Monday, February 20, 2017

Mines of Spain

Last October while we were in the Dubuque area, we stopped at the Mines of Spain State Recreation Area and E.B. Lyons Nature Center.  The nature center was a sort of small museum with a gift shop and a conference room.   A field trip for an elementary school class seemed to be in progress; there were a lot of children.
We started our hike on the very short Pine Chapel Trail.  The roof of the chapel was being fixed, and a local historian happened to be there.  She told us about the chapel, built in the 1860s by Otto Junkermann to resemble a church he remembered in Germany.  It seems this chapel, though, was never really used as a church.  

Thursday, February 16, 2017

Goodness and Mercy

Recently, I was reflecting on the challenge of maintaining a positive attitude in light of difficulties.   Sometimes all the struggles--and evil--of the world can wear on even the most devoted optimists. And sometimes, simple determination to be happy in itself cannot dispel the tenebrous foes of peace in one's soul.
Romans 12:21 came to mind, "Do not be overcome by evil, but overcome evil with good."  Generally, I have categorized this verse with verses about loving enemies and doing good to those who hate you--rather reactionary, defensive advice to avoid being overtaken by the attrition of evil.

Sunday, February 12, 2017

Dubuque County Courthouse

After visiting the Delaware County Courthouse this fall, I headed over to the Dubuque County Courthouse.  Its exterior one of the most impressive in the state, this building (built 1891-93) features Beaux Arts architecture, and was designed by Fridolin Heer and Son.  A 14-foot bronze statue of Justice adorns the pinnacle of the courthouse tower.  Originally, 12 statues were on the roof.  Today, there are six pewter statues.  Four of the statues--large winged angels with trumpets--are said to have been taken down during World War I, and melted for the war effort.
The courthouse is constructed of Indiana limestone, brick, and molded terracotta.  One man, a bricklayer named John Kuntz, died during the construction when a wall gave way and he fell.  Many renovations have been done over the years.  Notably, the dome was plated with gold leaf.  

Sunday, January 29, 2017

Interview with Micah Versemann

A couple years ago, my friend Kathleen Franck told me about a local filmmaker, Micah Versemann, of Brothers in Christ Productions, who would make a great topic for an interview. I had the privilege of meeting Micah recently, and he agreed to share about his work in a phone interview.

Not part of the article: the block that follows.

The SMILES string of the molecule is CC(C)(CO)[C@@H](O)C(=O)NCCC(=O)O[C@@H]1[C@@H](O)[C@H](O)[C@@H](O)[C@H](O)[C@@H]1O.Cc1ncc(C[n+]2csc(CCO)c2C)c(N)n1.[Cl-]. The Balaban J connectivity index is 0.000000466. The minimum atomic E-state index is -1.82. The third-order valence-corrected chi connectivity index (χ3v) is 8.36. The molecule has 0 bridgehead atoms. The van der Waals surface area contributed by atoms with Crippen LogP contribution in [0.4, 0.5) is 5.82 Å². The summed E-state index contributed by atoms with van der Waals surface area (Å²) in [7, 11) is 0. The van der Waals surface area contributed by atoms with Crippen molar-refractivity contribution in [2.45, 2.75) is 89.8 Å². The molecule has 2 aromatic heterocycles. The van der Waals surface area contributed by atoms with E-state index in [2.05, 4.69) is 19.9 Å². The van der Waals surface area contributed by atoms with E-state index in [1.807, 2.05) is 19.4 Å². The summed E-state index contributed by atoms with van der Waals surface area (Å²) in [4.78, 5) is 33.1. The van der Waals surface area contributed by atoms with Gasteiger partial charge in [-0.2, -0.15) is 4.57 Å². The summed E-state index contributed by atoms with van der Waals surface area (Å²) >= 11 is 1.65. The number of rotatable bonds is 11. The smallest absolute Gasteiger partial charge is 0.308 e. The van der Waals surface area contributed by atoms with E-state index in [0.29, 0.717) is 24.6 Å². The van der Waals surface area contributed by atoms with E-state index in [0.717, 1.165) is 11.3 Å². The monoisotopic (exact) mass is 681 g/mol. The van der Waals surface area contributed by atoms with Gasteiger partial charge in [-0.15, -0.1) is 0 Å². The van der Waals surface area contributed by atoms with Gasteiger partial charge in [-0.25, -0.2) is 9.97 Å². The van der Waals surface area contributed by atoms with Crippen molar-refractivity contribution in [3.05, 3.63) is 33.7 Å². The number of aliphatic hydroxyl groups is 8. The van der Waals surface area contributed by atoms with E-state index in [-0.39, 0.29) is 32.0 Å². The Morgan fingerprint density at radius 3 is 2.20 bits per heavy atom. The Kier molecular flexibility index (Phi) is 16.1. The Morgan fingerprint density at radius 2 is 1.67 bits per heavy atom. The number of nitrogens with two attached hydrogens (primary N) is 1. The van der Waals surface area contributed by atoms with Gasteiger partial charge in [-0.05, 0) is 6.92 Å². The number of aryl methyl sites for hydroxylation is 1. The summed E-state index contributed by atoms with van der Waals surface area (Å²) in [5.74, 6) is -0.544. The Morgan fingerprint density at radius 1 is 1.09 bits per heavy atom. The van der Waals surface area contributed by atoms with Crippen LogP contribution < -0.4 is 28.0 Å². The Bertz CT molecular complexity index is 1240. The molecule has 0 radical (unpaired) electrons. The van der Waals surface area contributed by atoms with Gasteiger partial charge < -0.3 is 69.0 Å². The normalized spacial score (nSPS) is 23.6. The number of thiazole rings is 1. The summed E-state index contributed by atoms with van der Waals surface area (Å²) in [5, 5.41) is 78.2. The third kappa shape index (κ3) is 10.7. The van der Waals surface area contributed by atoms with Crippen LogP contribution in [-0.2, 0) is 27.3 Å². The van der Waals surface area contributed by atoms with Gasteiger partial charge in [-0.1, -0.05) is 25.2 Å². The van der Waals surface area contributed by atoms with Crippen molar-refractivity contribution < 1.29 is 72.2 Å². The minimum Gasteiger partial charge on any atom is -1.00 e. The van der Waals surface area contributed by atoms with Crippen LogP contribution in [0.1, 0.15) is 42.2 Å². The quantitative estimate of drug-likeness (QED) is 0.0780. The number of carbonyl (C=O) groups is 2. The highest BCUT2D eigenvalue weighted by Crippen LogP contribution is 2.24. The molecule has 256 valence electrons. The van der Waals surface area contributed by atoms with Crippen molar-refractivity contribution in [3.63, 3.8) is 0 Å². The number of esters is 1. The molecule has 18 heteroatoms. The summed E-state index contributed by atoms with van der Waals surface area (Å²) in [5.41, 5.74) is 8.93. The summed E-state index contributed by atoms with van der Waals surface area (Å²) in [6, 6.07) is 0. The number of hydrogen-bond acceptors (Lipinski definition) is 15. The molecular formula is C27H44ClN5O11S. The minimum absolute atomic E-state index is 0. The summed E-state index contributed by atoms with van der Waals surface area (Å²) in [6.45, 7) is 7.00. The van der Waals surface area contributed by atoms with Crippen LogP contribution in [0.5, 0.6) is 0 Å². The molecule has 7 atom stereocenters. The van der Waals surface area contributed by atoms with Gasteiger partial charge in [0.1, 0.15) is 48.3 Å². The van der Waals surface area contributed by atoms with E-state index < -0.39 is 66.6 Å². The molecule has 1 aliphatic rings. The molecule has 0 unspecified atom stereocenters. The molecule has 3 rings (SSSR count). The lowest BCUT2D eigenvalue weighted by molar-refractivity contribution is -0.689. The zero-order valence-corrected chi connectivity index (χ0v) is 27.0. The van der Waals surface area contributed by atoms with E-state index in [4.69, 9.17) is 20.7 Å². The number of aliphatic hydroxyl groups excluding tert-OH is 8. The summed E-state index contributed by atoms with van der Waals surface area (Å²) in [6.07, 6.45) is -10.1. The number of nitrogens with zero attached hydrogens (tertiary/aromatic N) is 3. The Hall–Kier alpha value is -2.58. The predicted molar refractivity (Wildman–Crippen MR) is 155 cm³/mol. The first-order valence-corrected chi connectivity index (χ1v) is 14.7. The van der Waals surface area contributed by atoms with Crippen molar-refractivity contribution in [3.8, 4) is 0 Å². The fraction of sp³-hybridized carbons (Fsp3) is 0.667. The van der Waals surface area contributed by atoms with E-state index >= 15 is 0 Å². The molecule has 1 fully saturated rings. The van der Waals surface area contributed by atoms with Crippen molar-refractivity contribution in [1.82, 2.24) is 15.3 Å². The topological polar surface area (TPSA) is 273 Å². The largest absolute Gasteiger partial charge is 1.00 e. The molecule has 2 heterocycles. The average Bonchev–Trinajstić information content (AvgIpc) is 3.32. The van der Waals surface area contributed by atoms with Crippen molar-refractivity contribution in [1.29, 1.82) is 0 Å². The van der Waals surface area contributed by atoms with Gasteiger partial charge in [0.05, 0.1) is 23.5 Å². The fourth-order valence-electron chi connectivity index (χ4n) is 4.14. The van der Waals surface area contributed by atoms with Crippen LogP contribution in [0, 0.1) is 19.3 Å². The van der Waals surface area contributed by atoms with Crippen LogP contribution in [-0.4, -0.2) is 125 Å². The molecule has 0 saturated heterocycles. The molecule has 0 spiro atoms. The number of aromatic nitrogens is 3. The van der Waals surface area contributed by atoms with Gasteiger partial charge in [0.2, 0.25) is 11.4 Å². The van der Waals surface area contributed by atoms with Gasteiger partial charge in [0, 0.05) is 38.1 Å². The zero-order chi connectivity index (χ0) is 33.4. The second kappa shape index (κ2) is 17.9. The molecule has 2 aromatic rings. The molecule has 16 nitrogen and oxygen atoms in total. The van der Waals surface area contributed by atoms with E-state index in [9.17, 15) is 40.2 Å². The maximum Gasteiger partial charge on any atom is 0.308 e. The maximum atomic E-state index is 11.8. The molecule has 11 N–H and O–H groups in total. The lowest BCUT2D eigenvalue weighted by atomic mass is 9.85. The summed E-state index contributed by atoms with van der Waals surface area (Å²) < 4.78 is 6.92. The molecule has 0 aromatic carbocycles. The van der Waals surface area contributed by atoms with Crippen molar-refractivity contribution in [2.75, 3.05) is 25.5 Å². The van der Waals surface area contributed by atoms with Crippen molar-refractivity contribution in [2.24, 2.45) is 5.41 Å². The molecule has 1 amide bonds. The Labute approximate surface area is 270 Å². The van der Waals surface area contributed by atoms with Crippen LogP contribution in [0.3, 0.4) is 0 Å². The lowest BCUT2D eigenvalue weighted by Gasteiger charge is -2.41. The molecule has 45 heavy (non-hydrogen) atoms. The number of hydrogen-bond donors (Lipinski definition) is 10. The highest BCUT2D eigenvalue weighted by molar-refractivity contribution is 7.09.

Bethany Carson: Can you tell about yourself and how you became interested in film-making?
Micah Versemann: My name is Micah Versemann, and I currently live in Waverly, Iowa.  Everyone always asks me how I got into film-making, but I still don't have an exact answer.  The first time I got to use a video camera was back when I was about eight years old.  That was one of the most cool things ever, because I'd always seen my dad or my mom running around with it--and they finally let me do it.  From there, it kept growing.  Soon I was making fun videos in my backyard with friends.  And next thing I knew, I was writing a script for a film and producing it.

Saturday, January 21, 2017

Benton County Courthouse

December 4th, I found myself in Vinton, Iowa with my family for the annual Tour de Lights 5K.  The course started at the fire station, and continued right past the Benton County Courthouse!  Before the run, I walked over to get a few photos.  It was a Sunday, so I wasn't able to venture inside.
I do, however, love the Beaux Arts style architecture of the exterior.  This Courthouse was built 1905-1906 of Buckeye gray sandstone, and cost $150,000.  Inside, reportedly there are three murals painted by an unknown artist.  The 1,500-lb. bell (donated by Paul Correll) and the clock were recently completely restored and re-installed.

Friday, January 13, 2017

Pho All Seasons

We stopped at Pho All Seasons in Des Moines in November after I ran the Hungry Turkey 5K, and my parents and sister had run the Hungry Turkey half marathon.  The place had a pleasant family atmosphere.  
I ordered a medium bowl of chicken pho for $6.95.  It was ok, but I missed the lime slices I could squeeze into the soup at Pho 515.  Without a little citrus, it seemed rather bland, but then that's just my tastes.  My mother ordered beef pho and thought it was delicious.

Wednesday, January 11, 2017

Book Review: The Art of the Deal

Around the time I read Hillary Clinton's It Takes a Village, I also purchased a copy of Trump: The Art of the Deal, by Donald J. Trump with Tony Schwartz.  This year, I finally got around to reading it--and was surprised how quickly I finished.  This book has a very easy-to-read style.
Published in 1987,  the first chapter details a week in Trump's life.  The book then goes on to tell Trump's story, with a special focus on each of his big deals.  The stories are revealing.  Love or hate him, Trump is Trump.  He's well educated, but a bit rough around the edges.  And that's exactly what his book is like.  The type of language he uses in his speeches is what you'll read in his book.